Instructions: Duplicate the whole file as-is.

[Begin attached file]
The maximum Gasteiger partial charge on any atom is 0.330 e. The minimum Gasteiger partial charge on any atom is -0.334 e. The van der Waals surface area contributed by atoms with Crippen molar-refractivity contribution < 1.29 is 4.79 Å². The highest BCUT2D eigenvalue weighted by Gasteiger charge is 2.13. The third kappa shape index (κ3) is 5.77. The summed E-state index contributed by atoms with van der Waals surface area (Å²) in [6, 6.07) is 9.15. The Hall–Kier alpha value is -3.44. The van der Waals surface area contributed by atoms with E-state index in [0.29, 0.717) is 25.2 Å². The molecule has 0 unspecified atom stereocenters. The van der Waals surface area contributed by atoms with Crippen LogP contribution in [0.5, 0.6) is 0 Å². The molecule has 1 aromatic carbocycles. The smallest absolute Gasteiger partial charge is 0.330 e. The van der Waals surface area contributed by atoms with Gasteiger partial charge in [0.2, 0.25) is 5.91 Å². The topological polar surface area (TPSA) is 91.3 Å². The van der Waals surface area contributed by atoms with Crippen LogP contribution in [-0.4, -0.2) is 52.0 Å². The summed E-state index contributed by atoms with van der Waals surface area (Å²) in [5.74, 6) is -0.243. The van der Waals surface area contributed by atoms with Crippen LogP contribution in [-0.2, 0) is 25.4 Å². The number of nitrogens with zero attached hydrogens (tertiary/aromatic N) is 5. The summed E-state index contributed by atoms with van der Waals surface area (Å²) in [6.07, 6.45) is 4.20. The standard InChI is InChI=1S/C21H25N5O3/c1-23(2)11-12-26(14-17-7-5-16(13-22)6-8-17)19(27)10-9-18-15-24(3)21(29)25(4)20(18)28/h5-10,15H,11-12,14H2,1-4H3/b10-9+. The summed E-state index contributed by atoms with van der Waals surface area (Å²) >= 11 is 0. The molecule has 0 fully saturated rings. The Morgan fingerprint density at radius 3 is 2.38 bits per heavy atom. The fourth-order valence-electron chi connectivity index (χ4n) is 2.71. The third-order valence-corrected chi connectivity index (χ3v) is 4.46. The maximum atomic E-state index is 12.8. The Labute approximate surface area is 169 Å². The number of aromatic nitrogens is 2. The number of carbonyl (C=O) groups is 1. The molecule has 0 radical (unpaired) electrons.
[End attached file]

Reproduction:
The maximum Gasteiger partial charge on any atom is 0.330 e. The minimum Gasteiger partial charge on any atom is -0.334 e. The van der Waals surface area contributed by atoms with Crippen molar-refractivity contribution < 1.29 is 4.79 Å². The highest BCUT2D eigenvalue weighted by Gasteiger charge is 2.13. The third kappa shape index (κ3) is 5.77. The summed E-state index contributed by atoms with van der Waals surface area (Å²) in [6, 6.07) is 9.15. The Hall–Kier alpha value is -3.44. The van der Waals surface area contributed by atoms with E-state index in [0.29, 0.717) is 25.2 Å². The molecule has 0 unspecified atom stereocenters. The van der Waals surface area contributed by atoms with Crippen LogP contribution in [0.5, 0.6) is 0 Å². The molecule has 1 aromatic carbocycles. The smallest absolute Gasteiger partial charge is 0.330 e. The van der Waals surface area contributed by atoms with Gasteiger partial charge in [0.2, 0.25) is 5.91 Å². The topological polar surface area (TPSA) is 91.3 Å². The van der Waals surface area contributed by atoms with Crippen LogP contribution in [-0.4, -0.2) is 52.0 Å². The summed E-state index contributed by atoms with van der Waals surface area (Å²) in [5.74, 6) is -0.243. The van der Waals surface area contributed by atoms with Crippen LogP contribution in [-0.2, 0) is 25.4 Å². The number of nitrogens with zero attached hydrogens (tertiary/aromatic N) is 5. The summed E-state index contributed by atoms with van der Waals surface area (Å²) in [6.07, 6.45) is 4.20. The standard InChI is InChI=1S/C21H25N5O3/c1-23(2)11-12-26(14-17-7-5-16(13-22)6-8-17)19(27)10-9-18-15-24(3)21(29)25(4)20(18)28/h5-10,15H,11-12,14H2,1-4H3/b10-9+. The summed E-state index contributed by atoms with van der Waals surface area (Å²) >= 11 is 0. The molecule has 0 fully saturated rings. The Morgan fingerprint density at radius 3 is 2.38 bits per heavy atom. The fourth-order valence-electron chi connectivity index (χ4n) is 2.71. The third-order valence-corrected chi connectivity index (χ3v) is 4.46. The maximum atomic E-state index is 12.8. The Labute approximate surface area is 169 Å². The number of aromatic nitrogens is 2. The number of carbonyl (C=O) groups is 1. The molecule has 0 radical (unpaired) electrons.